Author Topic: Deep dive on Robo, free will, and the nature of personal growth/change  (Read 3063 times)

Jackson Wagner

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My recently-posted short story, "Do You Believe In Fate?", (main thread here: https://www.chronocompendium.com/Forums/index.php?topic=14219.0, text here: https://jacksonw.xyz/posts/chrono-trigger-short-story/, narrated video version here: https://youtu.be/SQQXScnte2I), tries to explore some philosophical questions about time and human freedom from the perspective of each one of Chrono Trigger's main characters, but really the meatiest part of the story is a big love letter to Robo, and the fascinating sci-fi complexity of his journey.

Here is a summary of the Robo chapter, which is the longest and final of the six perspectives that Crono considers when trying to answer the question "Do You Believe In Fate?":

Robo and Mother Brain.  Like Robo, we are ultimately deterministic thinking-machines existing within the same physical universe that we seek to act upon.  In light of this, how should we think about things like choice, freedom, control, and the process of personal growth/transformation?  Are some mental experiences and personal changes less "genuine" than others, if they are caused by identifiable physical mechanisms like the influence of drugs or hormones, and how is this different from more legitimate influences which are also ultimately physical?
Robo's forest and the Entity.  We can try to understand the world through science, but there will ultimately always be some limit -- whatever causes / creates / substantiates our universe with its rules of time, physics, and mathematics... must ultimately be beyond time, physics, and mathematics.  How should we think about the ultimate question of what lies outside the universe?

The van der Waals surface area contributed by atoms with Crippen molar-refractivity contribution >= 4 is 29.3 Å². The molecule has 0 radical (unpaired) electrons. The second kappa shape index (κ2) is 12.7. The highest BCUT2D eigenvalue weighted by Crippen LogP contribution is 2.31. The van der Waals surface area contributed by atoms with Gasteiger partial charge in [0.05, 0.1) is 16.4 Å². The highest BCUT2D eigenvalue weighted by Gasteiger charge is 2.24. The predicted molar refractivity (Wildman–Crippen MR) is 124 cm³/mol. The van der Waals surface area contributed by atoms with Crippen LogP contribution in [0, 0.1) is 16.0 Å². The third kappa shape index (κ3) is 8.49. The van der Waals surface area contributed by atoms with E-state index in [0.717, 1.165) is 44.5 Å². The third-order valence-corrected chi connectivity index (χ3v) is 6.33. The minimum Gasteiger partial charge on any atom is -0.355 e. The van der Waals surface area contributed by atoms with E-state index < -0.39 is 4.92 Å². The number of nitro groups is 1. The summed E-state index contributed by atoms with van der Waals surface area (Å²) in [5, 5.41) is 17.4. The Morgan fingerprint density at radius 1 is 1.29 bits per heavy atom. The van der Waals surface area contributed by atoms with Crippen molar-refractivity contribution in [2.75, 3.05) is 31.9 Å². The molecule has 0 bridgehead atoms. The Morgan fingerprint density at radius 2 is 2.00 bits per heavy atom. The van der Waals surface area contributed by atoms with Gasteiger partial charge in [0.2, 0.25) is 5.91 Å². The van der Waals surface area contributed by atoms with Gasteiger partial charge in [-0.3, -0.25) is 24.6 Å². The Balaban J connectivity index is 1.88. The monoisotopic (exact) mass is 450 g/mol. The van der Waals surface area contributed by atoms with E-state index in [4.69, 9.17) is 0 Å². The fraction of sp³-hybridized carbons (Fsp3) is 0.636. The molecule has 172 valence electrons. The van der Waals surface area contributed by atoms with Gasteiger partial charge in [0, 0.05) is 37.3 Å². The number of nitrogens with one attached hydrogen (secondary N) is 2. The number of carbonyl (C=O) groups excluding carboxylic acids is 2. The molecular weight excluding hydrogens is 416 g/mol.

And here is the full chapter!

Robo’s journey has been longer and stranger than any of the others’. Created as R66-Y by the Mother Brain of Geno Dome’s automated factory, Robo was originally designed for the sole purpose of bringing Mother Brain’s electric dream into reality: the last fragments of humanity overpowered, the world remade as a robot utopia of logic and steel. Then as now, Robo’s decisions were made freely by his own mind, acted out by his own will. But what does it mean to be free, if your very mind was moulded by another’s hand?

To live with a pre-programmed mind sounds horrid to Crono – until he considers his own circumstances. His parents, his friends, the culture and country and class and era of his birth, beyond that the impact of heredity and evolution, a chain of cause and effect stretching back millions of years, all the way back to Ayla, and beyond! At least Robo could hope to list the forces that had a hand in his genesis; Crono would never have a chance to fully comprehend the myriad influences on his identity.

But Robo’s premeditated destiny was not to be fulfilled – he broke down in Proto Dome, and lay there inert for decades until Lucca repaired and reprogrammed him. Since then he’s been living and adventuring with Crono, Lucca, and the rest. He’s made friends with everyone, and – though he joined their party merely out of gratitude for Lucca’s repair work – Robo is now as dedicated as anyone to stopping Lavos and saving humanity. Crono assumed that he was watching a change of heart – but was it really just a change of circuitry? Think back to when they visited Geno Dome: the other automatons called him defective, they said that his mind had been subverted, that he had forgotten his true purpose. Robo opposed them: he said he had not been subverted, but had merely traveled and seen farther than they – that it was new data, not new programming, which was responsible for his new behavior.